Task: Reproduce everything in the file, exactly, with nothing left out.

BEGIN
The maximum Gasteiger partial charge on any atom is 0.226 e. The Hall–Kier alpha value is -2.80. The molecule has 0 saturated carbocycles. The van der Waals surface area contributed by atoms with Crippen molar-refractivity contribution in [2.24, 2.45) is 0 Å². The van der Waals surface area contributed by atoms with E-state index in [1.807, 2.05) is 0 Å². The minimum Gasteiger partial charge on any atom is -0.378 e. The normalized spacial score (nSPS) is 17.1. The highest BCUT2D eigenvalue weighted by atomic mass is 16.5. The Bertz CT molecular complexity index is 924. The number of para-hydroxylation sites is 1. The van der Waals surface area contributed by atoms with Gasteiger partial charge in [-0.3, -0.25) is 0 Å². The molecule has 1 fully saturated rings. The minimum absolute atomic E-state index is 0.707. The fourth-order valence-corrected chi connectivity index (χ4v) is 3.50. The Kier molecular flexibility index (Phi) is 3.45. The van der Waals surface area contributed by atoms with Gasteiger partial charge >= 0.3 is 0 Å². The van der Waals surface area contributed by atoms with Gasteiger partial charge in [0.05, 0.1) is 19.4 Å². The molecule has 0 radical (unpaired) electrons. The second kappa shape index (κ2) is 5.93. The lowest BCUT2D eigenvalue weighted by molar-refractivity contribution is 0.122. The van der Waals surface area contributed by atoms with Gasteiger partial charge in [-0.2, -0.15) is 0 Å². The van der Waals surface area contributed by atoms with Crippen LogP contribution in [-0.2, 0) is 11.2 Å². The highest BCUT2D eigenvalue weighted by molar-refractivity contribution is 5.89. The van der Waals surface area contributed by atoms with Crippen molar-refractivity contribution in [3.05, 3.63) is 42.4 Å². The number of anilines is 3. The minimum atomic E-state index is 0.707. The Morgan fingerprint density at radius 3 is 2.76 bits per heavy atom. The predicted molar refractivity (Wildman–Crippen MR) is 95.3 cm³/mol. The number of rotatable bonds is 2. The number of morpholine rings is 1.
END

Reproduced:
The maximum Gasteiger partial charge on any atom is 0.226 e. The Hall–Kier alpha value is -2.80. The molecule has 0 saturated carbocycles. The van der Waals surface area contributed by atoms with Crippen molar-refractivity contribution in [2.24, 2.45) is 0 Å². The van der Waals surface area contributed by atoms with E-state index in [1.807, 2.05) is 0 Å². The minimum Gasteiger partial charge on any atom is -0.378 e. The normalized spacial score (nSPS) is 17.1. The highest BCUT2D eigenvalue weighted by atomic mass is 16.5. The Bertz CT molecular complexity index is 924. The number of para-hydroxylation sites is 1. The van der Waals surface area contributed by atoms with Gasteiger partial charge in [-0.3, -0.25) is 0 Å². The molecule has 1 fully saturated rings. The minimum absolute atomic E-state index is 0.707. The fourth-order valence-corrected chi connectivity index (χ4v) is 3.50. The Kier molecular flexibility index (Phi) is 3.45. The van der Waals surface area contributed by atoms with Gasteiger partial charge >= 0.3 is 0 Å². The van der Waals surface area contributed by atoms with Gasteiger partial charge in [0.05, 0.1) is 19.4 Å². The molecule has 0 radical (unpaired) electrons. The second kappa shape index (κ2) is 5.93. The lowest BCUT2D eigenvalue weighted by molar-refractivity contribution is 0.122. The van der Waals surface area contributed by atoms with Gasteiger partial charge in [-0.2, -0.15) is 0 Å². The van der Waals surface area contributed by atoms with Crippen LogP contribution in [-0.2, 0) is 11.2 Å². The highest BCUT2D eigenvalue weighted by molar-refractivity contribution is 5.89. The van der Waals surface area contributed by atoms with Crippen molar-refractivity contribution in [3.05, 3.63) is 42.4 Å². The number of anilines is 3. The minimum atomic E-state index is 0.707. The Morgan fingerprint density at radius 3 is 2.76 bits per heavy atom. The predicted molar refractivity (Wildman–Crippen MR) is 95.3 cm³/mol. The number of rotatable bonds is 2. The number of morpholine rings is 1.